Most communities have a substantial investment in a system that historically has been nearly invisible: the system of drains and pipes that diverts stormwater and snow melt from streets, sidewalks, and parking lots. If it’s working correctly, the system does its job, water disappears, and people go on with their day.
It’s a natural system in undeveloped areas. Rain and melting snow dissipate into the ground, evaporate, or find a path to rivers and lakes. Along the way, pollutants have a chance to filter out, protecting our waterways and groundwater.
That’s not the case in developed areas, where as much as 60 percent of the surface area will be covered by streets, sidewalks, and buildings. These impervious surfaces prevent the natural dispersal of water; rain and snow melt cannot enter the ground. The stormwater management system collects runoff and carries it away.
The invisible system becomes very visible indeed when it’s overwhelmed by water from storms or rapid snow melt. And unfortunately, there’s little chance for the pollutants to filter out with the traditional stormwater management system: What goes down the drain goes into the lake, river, or – potentially – the groundwater. Putting in more drains and more pipe isn’t necessarily the way to expand the system’s effectiveness.
How Can Green Infrastructure Affect Stormwater?
To help communities improve stormwater management, the Environmental Protection Agency (EPA) in recent years has focused on “green infrastructure,” ways of incorporating green space into street and parking lot development that will soak up and store runoff. Increasingly, communities are turning to green infrastructure for solutions that mimic nature’s way:
- Using porous pavements that allow rain and snowmelt to pass through into the ground
- Installing rain gardens and other elements along streets and parking lots
- When doing street retrofits, crowning the surface to channel runoff toward a median bioretention area
- Grading street slopes to one side to channel runoff into bioretention features on one side of the road
How Can Developers Improve Stormwater Management?
Many communities now require developers to include natural stormwater management features into new building projects. Incorporating landscaped bioswales or rain gardens/planter boxes in a development’s streetscape can improve the management of runoff – and also provide visual appeal.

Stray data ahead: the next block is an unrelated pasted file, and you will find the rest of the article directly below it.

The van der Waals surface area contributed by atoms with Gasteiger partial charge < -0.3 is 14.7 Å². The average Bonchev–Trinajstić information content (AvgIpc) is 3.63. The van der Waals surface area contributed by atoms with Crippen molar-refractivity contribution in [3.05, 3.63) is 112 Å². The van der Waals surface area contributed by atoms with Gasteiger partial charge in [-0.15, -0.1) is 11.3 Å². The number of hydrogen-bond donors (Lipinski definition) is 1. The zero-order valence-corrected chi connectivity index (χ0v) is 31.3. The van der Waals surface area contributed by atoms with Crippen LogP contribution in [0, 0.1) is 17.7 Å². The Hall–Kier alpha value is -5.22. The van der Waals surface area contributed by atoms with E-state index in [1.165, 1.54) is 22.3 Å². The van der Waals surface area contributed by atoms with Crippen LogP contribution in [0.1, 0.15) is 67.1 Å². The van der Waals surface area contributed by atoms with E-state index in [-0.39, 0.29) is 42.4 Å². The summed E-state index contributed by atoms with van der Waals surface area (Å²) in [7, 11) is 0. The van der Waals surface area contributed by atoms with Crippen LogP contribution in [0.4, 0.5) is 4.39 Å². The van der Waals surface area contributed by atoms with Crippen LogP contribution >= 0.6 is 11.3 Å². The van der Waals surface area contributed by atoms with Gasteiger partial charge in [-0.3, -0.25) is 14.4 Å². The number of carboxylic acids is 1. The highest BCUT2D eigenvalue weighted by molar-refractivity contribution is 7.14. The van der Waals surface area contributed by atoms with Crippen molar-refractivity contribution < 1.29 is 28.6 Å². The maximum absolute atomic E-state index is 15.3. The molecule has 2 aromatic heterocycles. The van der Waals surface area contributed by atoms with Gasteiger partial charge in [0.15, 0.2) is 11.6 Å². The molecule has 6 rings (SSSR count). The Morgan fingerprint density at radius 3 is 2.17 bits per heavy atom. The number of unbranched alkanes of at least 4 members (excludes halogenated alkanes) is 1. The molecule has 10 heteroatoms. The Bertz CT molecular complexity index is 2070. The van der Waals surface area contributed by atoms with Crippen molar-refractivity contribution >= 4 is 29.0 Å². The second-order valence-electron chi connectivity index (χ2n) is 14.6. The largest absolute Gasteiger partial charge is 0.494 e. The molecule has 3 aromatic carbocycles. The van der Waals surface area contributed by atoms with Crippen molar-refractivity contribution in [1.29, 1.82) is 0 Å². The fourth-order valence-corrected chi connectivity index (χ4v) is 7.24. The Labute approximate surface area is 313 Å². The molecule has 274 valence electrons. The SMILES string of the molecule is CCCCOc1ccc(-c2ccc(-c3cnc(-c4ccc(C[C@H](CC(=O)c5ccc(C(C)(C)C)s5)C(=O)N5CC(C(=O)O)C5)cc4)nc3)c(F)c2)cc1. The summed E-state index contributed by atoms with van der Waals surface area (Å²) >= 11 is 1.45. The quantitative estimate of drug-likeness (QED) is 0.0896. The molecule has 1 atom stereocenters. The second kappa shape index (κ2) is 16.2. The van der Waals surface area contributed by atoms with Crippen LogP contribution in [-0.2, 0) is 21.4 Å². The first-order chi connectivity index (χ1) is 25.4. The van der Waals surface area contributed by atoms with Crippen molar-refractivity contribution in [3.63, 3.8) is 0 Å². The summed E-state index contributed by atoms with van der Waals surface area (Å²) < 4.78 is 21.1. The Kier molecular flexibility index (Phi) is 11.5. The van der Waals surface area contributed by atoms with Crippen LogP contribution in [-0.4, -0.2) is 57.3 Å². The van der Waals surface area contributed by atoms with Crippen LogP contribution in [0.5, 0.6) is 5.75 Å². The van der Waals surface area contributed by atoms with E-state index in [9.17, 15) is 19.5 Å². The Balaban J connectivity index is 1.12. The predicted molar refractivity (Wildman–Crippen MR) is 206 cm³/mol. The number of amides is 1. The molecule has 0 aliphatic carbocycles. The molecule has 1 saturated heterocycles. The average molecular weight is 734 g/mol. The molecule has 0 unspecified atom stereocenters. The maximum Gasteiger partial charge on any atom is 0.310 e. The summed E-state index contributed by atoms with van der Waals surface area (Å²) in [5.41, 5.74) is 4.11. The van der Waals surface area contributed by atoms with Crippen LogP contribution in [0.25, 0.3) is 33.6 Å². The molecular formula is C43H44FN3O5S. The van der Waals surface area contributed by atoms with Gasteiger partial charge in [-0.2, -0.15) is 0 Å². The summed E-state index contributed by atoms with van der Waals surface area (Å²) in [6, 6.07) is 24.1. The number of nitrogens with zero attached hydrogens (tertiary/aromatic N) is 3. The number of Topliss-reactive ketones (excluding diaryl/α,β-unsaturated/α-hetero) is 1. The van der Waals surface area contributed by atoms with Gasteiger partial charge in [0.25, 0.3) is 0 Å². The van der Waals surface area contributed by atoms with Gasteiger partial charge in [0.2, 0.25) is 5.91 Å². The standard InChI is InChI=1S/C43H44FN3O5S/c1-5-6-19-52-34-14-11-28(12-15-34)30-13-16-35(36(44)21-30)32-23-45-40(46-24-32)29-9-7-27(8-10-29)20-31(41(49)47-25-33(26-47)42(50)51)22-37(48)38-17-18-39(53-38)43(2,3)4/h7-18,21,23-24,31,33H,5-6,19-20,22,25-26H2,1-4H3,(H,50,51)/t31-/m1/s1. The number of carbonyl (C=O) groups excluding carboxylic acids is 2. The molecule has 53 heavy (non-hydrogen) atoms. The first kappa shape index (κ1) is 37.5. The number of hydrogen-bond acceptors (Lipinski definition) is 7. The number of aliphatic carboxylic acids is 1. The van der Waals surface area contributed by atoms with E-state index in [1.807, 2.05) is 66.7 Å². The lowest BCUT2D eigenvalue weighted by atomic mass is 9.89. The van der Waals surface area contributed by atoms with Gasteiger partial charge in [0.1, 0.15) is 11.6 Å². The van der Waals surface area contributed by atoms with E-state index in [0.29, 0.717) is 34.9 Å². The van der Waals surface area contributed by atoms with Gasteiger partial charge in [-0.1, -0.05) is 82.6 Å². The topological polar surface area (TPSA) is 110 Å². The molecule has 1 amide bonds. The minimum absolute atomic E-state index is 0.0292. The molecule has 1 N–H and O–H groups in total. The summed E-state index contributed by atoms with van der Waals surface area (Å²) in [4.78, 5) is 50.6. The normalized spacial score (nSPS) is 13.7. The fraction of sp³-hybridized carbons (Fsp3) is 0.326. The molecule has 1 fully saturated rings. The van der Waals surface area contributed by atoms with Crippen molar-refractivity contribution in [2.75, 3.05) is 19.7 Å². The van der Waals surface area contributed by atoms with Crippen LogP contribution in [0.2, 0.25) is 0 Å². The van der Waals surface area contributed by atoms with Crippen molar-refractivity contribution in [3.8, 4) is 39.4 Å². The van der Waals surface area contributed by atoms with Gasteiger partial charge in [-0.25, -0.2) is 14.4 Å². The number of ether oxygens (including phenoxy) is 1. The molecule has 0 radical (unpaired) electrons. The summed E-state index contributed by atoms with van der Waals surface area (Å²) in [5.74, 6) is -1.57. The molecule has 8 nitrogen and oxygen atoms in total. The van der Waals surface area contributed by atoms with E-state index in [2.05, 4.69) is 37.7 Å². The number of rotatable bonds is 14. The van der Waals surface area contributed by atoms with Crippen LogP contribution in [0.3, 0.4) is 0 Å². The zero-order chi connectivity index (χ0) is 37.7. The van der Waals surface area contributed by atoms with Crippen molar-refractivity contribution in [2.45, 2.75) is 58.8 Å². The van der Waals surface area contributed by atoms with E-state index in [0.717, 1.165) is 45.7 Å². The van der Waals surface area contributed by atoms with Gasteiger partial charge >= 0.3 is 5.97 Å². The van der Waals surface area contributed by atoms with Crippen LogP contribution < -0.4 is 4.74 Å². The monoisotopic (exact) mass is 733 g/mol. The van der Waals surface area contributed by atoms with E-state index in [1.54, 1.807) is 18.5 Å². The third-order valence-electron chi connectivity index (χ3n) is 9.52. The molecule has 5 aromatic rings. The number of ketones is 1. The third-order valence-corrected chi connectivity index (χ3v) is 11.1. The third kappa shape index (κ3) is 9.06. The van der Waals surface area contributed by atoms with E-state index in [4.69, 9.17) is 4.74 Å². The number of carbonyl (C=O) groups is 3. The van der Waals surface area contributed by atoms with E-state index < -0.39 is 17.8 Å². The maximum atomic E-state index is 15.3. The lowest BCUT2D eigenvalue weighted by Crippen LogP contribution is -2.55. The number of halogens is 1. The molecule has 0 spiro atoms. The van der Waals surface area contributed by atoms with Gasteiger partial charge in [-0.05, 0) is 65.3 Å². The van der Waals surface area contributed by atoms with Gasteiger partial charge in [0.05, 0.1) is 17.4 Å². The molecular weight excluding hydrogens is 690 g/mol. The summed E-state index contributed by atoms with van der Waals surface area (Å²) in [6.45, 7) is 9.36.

How Can Residents Help Protect Stormwater?
One of the least expensive and potentially most effective ways of maximizing the system is helping residents understand their role in stormwater management:
- Let people know where the system drains. Most will be more careful with waste oil, lawn chemicals, and similar products if they can envision the pollutants entering their river, lake, or drinking water supply.
- Encourage landscaping that helps give rainwater and snowmelt a place to go. Every green space helps.
- Provide rain barrels at low cost and give tips on how to manage and use the collected rainwater.
- Start a “disconnect the downspout” campaign to encourage property owners to divert downspouts from the municipal stormwater system to rain barrels, swales, or other means of storing runoff.
- Ask residents to help keep street gutters and drains clear, or to report problem areas.
Making the stormwater management system more visible could help to make it more effective, as community residents become aware of their role in helping municipalities make the most of the existing infrastructure. And if a community is looking to do major stormwater improvements and needs a way to fairly assess fees to property owners to pay for it, a solid first step is to use aerial mapping to determine the impervious area on each property. We’re working with Libertyville, Illinois, to crunch runoff-related numbers for every property in the village.
Moving forward, efforts to mimic nature’s ways of collecting and treating stormwater can help maximize existing infrastructure. Adding green spaces, swales, and other ways of managing water from storm events and snow melt can also serve to make a community more attractive. That’s one way of turning that traditionally invisible system into a welcome addition to the community.
Ayres Associates’ civil engineers routinely incorporate stormwater management systems into their designs as well as provide stormwater master planning, erosion control plans, and more stormwater-related services.